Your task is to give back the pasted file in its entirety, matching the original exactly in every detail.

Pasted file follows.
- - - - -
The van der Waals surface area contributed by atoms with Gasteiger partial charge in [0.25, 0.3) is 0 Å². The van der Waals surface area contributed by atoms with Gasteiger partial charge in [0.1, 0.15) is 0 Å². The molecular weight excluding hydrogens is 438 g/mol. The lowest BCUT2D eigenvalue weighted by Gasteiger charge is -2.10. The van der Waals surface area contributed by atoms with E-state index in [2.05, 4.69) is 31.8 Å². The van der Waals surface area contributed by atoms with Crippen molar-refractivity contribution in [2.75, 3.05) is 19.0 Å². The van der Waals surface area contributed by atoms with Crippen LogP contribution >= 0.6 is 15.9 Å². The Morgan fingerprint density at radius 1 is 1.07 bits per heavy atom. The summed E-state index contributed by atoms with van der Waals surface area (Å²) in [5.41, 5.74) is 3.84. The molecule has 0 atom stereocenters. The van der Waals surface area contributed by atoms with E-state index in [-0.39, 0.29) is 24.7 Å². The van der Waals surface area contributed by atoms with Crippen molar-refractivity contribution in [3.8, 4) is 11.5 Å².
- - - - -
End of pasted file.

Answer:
The van der Waals surface area contributed by atoms with Gasteiger partial charge in [0.25, 0.3) is 0 Å². The van der Waals surface area contributed by atoms with Gasteiger partial charge in [0.1, 0.15) is 0 Å². The molecular weight excluding hydrogens is 438 g/mol. The lowest BCUT2D eigenvalue weighted by Gasteiger charge is -2.10. The van der Waals surface area contributed by atoms with E-state index in [2.05, 4.69) is 31.8 Å². The van der Waals surface area contributed by atoms with Crippen molar-refractivity contribution in [2.75, 3.05) is 19.0 Å². The van der Waals surface area contributed by atoms with Crippen LogP contribution >= 0.6 is 15.9 Å². The Morgan fingerprint density at radius 1 is 1.07 bits per heavy atom. The summed E-state index contributed by atoms with van der Waals surface area (Å²) in [5.41, 5.74) is 3.84. The molecule has 0 atom stereocenters. The van der Waals surface area contributed by atoms with E-state index in [-0.39, 0.29) is 24.7 Å². The van der Waals surface area contributed by atoms with Crippen molar-refractivity contribution in [3.8, 4) is 11.5 Å².